Press Release

Input Sought on Outfitting for Turkeys

Idaho's wild turkey population and hunting opportunity has increased dramatically over the past decade. Tag sales increased from 1,333 to 16,781 between 1989 and 1999. Similarly, the harvest increased from 228 to 5,458 turkeys during the same time. With this increase in popularity, some hunters have asked, "why not allow outfitting for turkey hunting?"

The Idaho Outfitters and Guides Association (IOGA), a statewide business trade organization, supports the addition of licensed guided turkey hunting as an opportunity to diversify their operations. Historically, the Idaho Department of Fish and Game (IDFG) and Fish and Game Commission have been opposed to outfitting for upland game birds and waterfowl because of the potential overall loss of access to private property for bird hunting. Turkeys were classified as upland game birds when introduced into Idaho (1961) and have never been eligible for outfitted hunting.

Members of IOGA believe this is a fairness issue and outfitting should be made available to those who wish to hunt with a professional guide. Some members of the general hunting public have indicated they would enlist the services of an outfitter for turkey hunting if it were allowed. Other hunters have expressed a concern that they may lose access to private property because private leases for hunting access would exclude them from using the same property. Both IOGA and IDFG agree that guided turkey hunting would not have a negative biological impact at current levels of wild turkey populations. It is the social issue of how outfitting may or may not impact access to private property for turkey hunting that remains unknown.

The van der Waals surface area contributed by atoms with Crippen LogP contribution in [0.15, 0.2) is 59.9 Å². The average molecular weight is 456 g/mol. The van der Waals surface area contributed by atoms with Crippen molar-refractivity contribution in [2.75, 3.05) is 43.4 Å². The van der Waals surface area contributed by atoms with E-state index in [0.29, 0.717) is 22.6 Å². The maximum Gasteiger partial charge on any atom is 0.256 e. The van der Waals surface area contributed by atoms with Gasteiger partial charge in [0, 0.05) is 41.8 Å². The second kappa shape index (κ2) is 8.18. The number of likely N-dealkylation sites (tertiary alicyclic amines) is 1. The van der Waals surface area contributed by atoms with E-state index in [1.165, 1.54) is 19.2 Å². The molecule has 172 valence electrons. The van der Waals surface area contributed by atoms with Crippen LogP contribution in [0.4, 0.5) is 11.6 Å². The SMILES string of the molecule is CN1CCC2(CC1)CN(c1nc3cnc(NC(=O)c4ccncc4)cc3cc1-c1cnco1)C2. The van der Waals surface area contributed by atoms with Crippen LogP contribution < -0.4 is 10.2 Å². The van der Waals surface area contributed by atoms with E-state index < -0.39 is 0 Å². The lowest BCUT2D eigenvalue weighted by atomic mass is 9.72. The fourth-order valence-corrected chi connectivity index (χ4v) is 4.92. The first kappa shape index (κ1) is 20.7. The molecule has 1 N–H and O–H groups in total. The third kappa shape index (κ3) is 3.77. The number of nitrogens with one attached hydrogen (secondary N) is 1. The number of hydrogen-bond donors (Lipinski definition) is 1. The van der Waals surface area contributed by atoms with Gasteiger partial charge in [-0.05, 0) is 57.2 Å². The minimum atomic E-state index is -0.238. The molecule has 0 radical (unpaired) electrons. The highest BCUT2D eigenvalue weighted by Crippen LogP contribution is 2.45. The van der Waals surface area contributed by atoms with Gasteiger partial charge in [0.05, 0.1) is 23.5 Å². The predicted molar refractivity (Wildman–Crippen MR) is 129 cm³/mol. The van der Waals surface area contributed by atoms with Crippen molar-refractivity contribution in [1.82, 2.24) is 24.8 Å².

In March, the Fish and Game Commission appointed a task force to evaluate the possibility of allowing some form of outfitting for turkey hunting in Idaho. The task force was comprised of four turkey hunters, two outfitters, two IDFG staff, the IOGA Executive Director, and the Outfitters and Guides Licensing Board Executive Director. Part of their assignment was to develop a public input process to collect comments on the potential options.

The task force consolidated their ideas into four proposed options. These options are (1) no outfitting for turkey hunting under any circumstance, (2) no outfitting for turkey hunting except licensed outfitters on their own deeded land, (3) allow up to 25 existing outfitters to guide turkey hunters on private and public land for a test period of three years, and (4) allow unlimited outfitting for turkey hunting.

Wildlife biologist Jeff Gould, who represents Fish and Game on the task force says, "now it is time to learn what the general hunting public thinks. People should remember that a group with wide-ranging ideas about turkey hunting created these proposed options. Should turkey outfitting be allowed, and if so, which of the options do you prefer?" Comments on this issue will be accepted through the mail, Internet, and during public open houses held in August at each IDFG regional office. For more information please contact an IDFG office or visit the web site under "What's New?" at http://www.state.id.us/fishgame.